I'm definitely not the first to point this out, but Chicago has some great food. You know, with all the high accolades for their inventive restaurants and classic comfort foods, and the fact that they are hosting this year's Top Chef, I have nothing new to add. It's just that over the past weekend Abby and I managed to fit more good food into our bellies than we had any right to do. If you needed another reason to take a chance on Chicago, here ya go.
I only had two goals while I was there. I wanted the best Chicago dog available and some genuine Mexican food. Unbeknownst to me, the Chicago metropolitan area has the second highest Mexican immigrant population outside of Los Angeles.
We looked through some guides and noticed that one hot dog place kept popping up. Hot Doug's promised high quality encased meats with fresh toppings.
The guides also promised a line. Of all the qualifiers of a great New York restaurant, an insanely long line for affordable food usually means something good. Think about it, Shake Shack, DiFara, Burger Joint. All great places, all with long lines. I had high hopes. It took us a good 30 minutes before we even reached the doors. Inside, the place looks like a spruced up version of Schnack (R.I.P.) with bright primary colors and fun quotes on the wall extolling the pleasure of sausages. We waited another 15 minutes until we got to the counter to order. It was when I got to the counter that I noticed that on Fridays and Saturdays they have an option of fries fried in duck fat. Yes...duck fat.
I ordered a regular old hot dog with all the trimmings. That included mustard, tomato, pickle, grilled onion, relish, and celery salt housed in a bun sprinkled with poppy seeds. It was easily the best Chicago dog I'd ever had. I mean, come on. Do you see how bright that relish is? Insanely good. I also had a polish sausage (which is pictured above) called "The Elvis" which is "smoked and savory - just like the king." It was definitely a heavier dog to get through, but still excellent.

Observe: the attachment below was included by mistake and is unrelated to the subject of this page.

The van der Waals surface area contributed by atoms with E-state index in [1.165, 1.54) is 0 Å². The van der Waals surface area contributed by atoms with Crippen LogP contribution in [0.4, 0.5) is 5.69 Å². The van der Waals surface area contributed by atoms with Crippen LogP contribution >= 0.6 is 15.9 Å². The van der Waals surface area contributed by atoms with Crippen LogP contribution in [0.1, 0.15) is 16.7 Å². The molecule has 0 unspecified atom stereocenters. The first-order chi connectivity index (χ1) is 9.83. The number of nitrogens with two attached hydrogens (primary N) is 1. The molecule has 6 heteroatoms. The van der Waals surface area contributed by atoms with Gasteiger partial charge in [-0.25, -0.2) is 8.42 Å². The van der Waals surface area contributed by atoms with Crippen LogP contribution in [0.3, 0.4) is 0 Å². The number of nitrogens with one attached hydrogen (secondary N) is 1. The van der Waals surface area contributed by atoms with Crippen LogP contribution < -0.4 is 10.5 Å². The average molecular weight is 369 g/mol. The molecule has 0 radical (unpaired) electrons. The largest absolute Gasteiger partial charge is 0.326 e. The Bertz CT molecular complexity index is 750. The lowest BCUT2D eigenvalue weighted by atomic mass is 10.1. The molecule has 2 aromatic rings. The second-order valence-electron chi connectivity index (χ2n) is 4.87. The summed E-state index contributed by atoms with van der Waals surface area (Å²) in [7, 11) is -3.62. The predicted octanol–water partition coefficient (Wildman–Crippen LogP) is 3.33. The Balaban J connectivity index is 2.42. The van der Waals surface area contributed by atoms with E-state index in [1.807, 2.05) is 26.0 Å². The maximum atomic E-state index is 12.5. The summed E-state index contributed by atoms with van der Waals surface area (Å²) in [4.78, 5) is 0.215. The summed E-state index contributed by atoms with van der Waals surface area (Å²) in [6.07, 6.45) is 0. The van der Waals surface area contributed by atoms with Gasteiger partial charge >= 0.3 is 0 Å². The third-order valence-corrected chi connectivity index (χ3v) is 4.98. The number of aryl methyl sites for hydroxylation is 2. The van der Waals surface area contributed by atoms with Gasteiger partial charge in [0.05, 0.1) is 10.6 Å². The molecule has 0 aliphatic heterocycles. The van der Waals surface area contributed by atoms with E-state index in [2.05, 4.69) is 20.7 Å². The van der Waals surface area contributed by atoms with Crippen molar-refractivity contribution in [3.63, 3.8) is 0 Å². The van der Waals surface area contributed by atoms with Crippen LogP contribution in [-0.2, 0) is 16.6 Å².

Oh, and those duck fat fries? Oh man. Words can't really describe the perfect balance of crispness and deep flavor. You see all those fries? Abby and I finished all of those.
On to the Mexican restaurant. I thought seriously about hitting up some of the taco stands Serious Eats had recommended, but decided against it when I found a restaurant with a Zagat rating of 25 located blocks away from the Humbolt Park apartment where our friends lived. It's called Maiz and its focus, as the name suggests, is corn. It also promised to be cheap.
We started with a platter of all things corn. That included mini-quesadillas, ground beef mini-enpanadas, chicken mini-taquitos, moletes de tingo, picaditas and a side of guacamole. All of the dishes were incredibly flavorful, and I especially loved the mini-enpanadas. Though some were definitely greasier than the others, it was very interesting to tackle a whole plate of food almost entirely made of corn.
Ever since I read Michael Pollan’s Omnivore’s Dilemma, I have been watching my corn intake. But this is different. While a meal at McDonald’s might unintentionally have corn in nearly every item through high fructose corn syrup and other processed crap, this is all lovingly prepared homemade food that really tries to celebrate the ingredient.
For the main course Abby got the sopes, which are basically little corn cakes topped with different ingredients. Her's had sauteed spinach and mushrooms.
I had the highly recommended tamale. It's a marinated chicken with a green sauce that is layered in corn and wrapped in a banana leaf. It was extremely light and slightly sweet. It was a beautiful dish.
I also ordered a side of rice and beans, thinking I'd get a nice big plate of sloppy beans with loads of rice. Instead, I got two ice-cream sized scoops. The beans were deeply flavored, but it was actually the rice that was the most surprising. As you can tell, the rice became almost mush, which sounds awful bad. But it was light and aromatic and unlike any rice I had tasted before.
I was surprised a lot at this restaurant. It was one of those places were all the people sitting next to you ordered interesting looking food that you wanted but had no idea what it was called. It really was unlike any Mexican restaurant I had been to before. It made me realize how limited my knowledge of Mexican cuisine really is, and how much I want to learn. I'll have to come back.